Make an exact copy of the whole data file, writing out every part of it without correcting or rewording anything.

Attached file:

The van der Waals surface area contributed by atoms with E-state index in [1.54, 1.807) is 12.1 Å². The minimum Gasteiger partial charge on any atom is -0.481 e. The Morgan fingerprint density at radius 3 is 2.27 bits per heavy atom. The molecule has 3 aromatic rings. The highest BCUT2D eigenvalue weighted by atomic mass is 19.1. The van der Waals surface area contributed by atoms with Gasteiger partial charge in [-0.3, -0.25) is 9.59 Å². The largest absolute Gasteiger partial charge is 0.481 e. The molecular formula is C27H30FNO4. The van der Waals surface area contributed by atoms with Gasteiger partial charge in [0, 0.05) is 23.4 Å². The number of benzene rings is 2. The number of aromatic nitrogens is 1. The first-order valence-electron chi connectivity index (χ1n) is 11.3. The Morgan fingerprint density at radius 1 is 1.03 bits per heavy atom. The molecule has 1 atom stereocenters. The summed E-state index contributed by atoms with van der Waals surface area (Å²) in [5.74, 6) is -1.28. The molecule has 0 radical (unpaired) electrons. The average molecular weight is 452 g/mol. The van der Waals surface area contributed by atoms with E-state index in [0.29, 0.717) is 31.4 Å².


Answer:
The van der Waals surface area contributed by atoms with E-state index in [1.54, 1.807) is 12.1 Å². The minimum Gasteiger partial charge on any atom is -0.481 e. The Morgan fingerprint density at radius 3 is 2.27 bits per heavy atom. The molecule has 3 aromatic rings. The highest BCUT2D eigenvalue weighted by atomic mass is 19.1. The van der Waals surface area contributed by atoms with Gasteiger partial charge in [-0.3, -0.25) is 9.59 Å². The largest absolute Gasteiger partial charge is 0.481 e. The molecular formula is C27H30FNO4. The van der Waals surface area contributed by atoms with Gasteiger partial charge in [0, 0.05) is 23.4 Å². The number of benzene rings is 2. The number of aromatic nitrogens is 1. The first-order valence-electron chi connectivity index (χ1n) is 11.3. The Morgan fingerprint density at radius 1 is 1.03 bits per heavy atom. The molecule has 1 atom stereocenters. The summed E-state index contributed by atoms with van der Waals surface area (Å²) in [5.74, 6) is -1.28. The molecule has 0 radical (unpaired) electrons. The average molecular weight is 452 g/mol. The van der Waals surface area contributed by atoms with E-state index in [0.29, 0.717) is 31.4 Å².